The other thing to pull apart psychologically is that it’s very easy to distract people from gray rhino risks. They aren’t impending, they aren’t urgent typically, they are just important and often somewhat abstract. There’s something called the ambiguity effect, where our cognitive biases lead us to shy away from or ignore things where the outcomes are hard to predict. Adding noise to the system enhances the ambiguity effect. The fossil fuel industry exploited this human cognitive bias ruthlessly for decades, to our global detriment. (Of course, the fossil fuel industry sees it differently, with nonsense like Epstein’s The Moral Case for Fossil Fuels and Alberta’s assertion that it has “ethical” and absolutely necessary oil.)
Wucker’s thesis, very well supported, is that you can predict better what people and organizations are going to do if you intentionally create a profile of their perspectives on risk. Once you understand their risk fingerprint better, you can find ways to work with them or deal with the negative consequences of their behavior better. In the case of the fossil fuel industry, a good idea would be to ban them from UN IPCC conferences, where they typically outnumber the largest national contingents. Even ‘virtuous’ Canada had fossil fuel people in its posse at the last COP.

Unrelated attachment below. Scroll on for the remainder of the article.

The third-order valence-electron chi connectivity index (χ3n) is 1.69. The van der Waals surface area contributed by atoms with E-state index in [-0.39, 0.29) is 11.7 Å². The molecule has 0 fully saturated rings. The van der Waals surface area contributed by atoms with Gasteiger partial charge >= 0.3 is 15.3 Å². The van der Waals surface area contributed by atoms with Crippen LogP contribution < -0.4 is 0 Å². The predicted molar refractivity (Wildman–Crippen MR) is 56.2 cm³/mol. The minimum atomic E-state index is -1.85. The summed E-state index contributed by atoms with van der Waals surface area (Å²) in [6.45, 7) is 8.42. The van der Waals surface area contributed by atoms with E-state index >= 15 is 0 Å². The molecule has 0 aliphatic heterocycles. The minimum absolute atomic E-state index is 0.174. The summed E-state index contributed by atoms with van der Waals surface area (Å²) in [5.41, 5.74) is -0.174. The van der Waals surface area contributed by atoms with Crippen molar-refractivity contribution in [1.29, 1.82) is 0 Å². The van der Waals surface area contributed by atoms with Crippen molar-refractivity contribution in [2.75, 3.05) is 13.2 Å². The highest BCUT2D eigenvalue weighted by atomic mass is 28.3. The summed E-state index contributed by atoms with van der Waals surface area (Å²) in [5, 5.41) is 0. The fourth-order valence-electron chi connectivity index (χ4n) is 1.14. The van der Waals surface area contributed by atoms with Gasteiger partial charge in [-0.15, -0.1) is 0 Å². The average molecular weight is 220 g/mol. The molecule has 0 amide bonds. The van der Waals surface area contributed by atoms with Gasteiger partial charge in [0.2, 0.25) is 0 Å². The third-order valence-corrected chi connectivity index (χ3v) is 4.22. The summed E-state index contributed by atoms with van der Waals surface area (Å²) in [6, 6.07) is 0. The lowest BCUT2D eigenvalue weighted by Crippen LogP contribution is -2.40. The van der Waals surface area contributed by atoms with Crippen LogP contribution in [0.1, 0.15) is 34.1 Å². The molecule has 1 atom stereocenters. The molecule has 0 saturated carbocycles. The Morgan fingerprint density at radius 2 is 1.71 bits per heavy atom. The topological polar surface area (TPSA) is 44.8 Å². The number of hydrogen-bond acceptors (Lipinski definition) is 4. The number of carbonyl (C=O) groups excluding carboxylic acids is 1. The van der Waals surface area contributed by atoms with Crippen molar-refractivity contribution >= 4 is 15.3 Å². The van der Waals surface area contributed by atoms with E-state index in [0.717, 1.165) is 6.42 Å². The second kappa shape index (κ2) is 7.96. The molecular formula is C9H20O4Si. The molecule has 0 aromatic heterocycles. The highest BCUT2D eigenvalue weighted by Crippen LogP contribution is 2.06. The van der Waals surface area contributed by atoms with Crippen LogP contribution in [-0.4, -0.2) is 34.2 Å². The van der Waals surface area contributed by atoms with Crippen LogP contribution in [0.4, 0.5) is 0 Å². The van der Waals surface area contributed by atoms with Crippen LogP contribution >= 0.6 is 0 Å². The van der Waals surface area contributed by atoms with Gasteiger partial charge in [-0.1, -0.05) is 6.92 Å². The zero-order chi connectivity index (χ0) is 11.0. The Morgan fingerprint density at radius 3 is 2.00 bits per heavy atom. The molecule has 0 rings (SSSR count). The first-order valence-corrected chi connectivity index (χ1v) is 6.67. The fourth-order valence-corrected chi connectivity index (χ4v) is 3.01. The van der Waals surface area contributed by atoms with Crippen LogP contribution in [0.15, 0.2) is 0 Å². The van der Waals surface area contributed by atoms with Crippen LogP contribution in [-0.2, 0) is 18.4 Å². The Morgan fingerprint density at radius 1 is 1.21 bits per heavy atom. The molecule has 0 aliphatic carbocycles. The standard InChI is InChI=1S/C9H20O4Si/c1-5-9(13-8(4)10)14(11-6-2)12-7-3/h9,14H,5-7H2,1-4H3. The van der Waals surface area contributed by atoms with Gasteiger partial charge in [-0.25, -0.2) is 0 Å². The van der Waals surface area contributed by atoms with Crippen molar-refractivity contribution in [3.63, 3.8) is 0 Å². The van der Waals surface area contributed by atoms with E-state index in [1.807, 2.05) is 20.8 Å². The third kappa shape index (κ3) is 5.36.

But for the rest of us, as we work with new people and new firms, figuring out how they think about risk helps. And as Wucker’s book points out, a lot of that is listening and asking. Once you understand them, you can have empathy for them. You can put yourself in their shoes, see through their eyes, even if it gives you sore feet and crossed eyes occasionally. You can find more effective ways to make decisions. You can bring more people into discussions. You can have better outcomes.
So if you are working in clean tech and other areas that are working to address the climate crisis we’ve allowed to develop out of the gray rhino of climate change, spend some time understanding and learning to communicate your risk profile, and time asking about and understand the risk profiles of the people and firms you are dealing with. If you believe some stereotype about a group and their risk profile, ditch it. It’s wrong, and it doesn’t apply to the person sitting at the other end of the Zoom call. Figure out their unique risk profile and share yours.